Lifelong Dewey

Reading through every Dewey Decimal section.

Month: December, 2013

184: Symposium by Plato


184: Plato. Symposium. Translated by Benjamin Jowett. Kindle Public Domain E-book. Approx. 96 pp.

Dewey Breakdown:

  • 100: Philosophy and Psychology
  • 180: Ancient, medieval, and Eastern philosophy
  • 184: Platonic philosophy

Plato’s Symposium is essentially a love story. The general outline is that a group of Greek thinkers are gathered together to a symposium by the poet Agathon to celebrate his recent victory in a dramatic competition. Phaedrus (an aristocrat), Pausanius (some sort of lawyer), Eryximachus (a doctor), Aristophanes (a comedian), Agathon, Socrates, and Alcibiades (a statesman) then take turns discussing the nature and types of love. They each offer valid perspectives on the topic while trying to surpass each other in the quality of their rhetoric (and trying to ward off a hangover from the previous night’s drinking). Socrates gets the upper hand quickly by undermining—piece-by-piece—each of their arguments about the nature of Love.

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393: American Afterlife by Kate Sweeney


393: Sweeney, Kate. American Afterlife: Encounters in the Customs of Mourning. Athens, GA: University of Georgia Press, 2014. 232 pp. ISBN 978-0-8203-4600-7. Dewey Breakdown:

  • 300: Social Sciences
  • 390: Customs and etiquette
  • 393: Death customs

Every 14 seconds, some one dies in the United States. But how do we mourn those deaths? How do current mourning practices compare to those of the past? And what do new innovations and practices in the funerary industry have to say about the social landscape of the country? Kate Sweeney’s American Afterlife looks at all these facets of the American funerary, burial, and death services to get a picture of how we deal with the loss of a loved one. Read the rest of this entry »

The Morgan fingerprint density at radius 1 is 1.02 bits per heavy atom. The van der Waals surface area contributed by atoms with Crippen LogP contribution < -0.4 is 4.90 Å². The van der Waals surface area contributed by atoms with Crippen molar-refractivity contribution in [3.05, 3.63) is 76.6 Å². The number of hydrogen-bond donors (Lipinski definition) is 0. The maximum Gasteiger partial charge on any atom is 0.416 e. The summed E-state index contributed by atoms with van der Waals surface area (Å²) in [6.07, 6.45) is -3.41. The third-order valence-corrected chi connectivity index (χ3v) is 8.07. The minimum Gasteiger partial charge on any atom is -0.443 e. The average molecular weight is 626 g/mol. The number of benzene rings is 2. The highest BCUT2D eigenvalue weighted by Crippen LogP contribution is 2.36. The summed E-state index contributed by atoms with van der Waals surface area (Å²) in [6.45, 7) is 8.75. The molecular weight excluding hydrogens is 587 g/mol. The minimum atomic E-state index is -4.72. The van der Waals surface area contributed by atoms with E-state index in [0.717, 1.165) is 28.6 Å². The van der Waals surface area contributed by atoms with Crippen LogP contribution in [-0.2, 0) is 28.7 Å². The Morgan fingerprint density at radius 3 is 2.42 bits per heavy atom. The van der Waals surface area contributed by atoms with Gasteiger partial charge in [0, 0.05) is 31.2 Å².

877: The Cambridge Companion of Roman Satire by Kirk Freudenberg


877.010937: Freudenberg, Kirk. The Cambridge Companion to Roman Satire. Cambridge, UK: Cambridge University Press, 2005. 318 pp. ISBN 0-521-00627-9.

Dewey Breakdown:

  • 800: Literature
  • 870: Latin and Italic literatures
  • 877: Latin humor and satire
  • 877.01: Philosophy and theory of Latin humor and satire
  • +0937: Italian Peninsula or adjacent territories to 476 CE

Satire as we know it was popularized first with the ancient Romans. The satirist Lucilius, writing in the 2nd century BCE, is usually credited as the earliest writer in the genre. Kirk Freudenberg’s Cambridge Companion to Roman Satire cover the length and breadth of the field with articles that discuss the origin of Roman satire, it affect on the social landscape of ancient Rome, and how the genre affected later and current English writing. While each of the authors’ take on Roman satire was interesting, you definitely need to have a bit of actual Roman satire for it to really sink in. This book is a decent supplement to the writing of Ennius, Horace’s satires, Persius’s stoicisms, Juvenal, Seneca, and even Julian and Boethius. It is good to know, however, that satire has survived to the present day. Without it, we wouldn’t have so many great movies today poking fun at all of society’s little cracks. A thick and interesting read.

414: The Music of Everyday Speech by Ann Wennerstrom


414.6: Wennerstrom, Ann. The Music of Everyday Speech: Prosody and Discourse. Oxford, UK: Oxford University Press, 2001. 263 pp. ISBN 0-19-514321-3.

Dewey Breakdown:

  • 400: Language
  • 410: Linguistics
  • 414: Phonology and phonetics of standard forms of language
  • 414.6: Suprasegmental features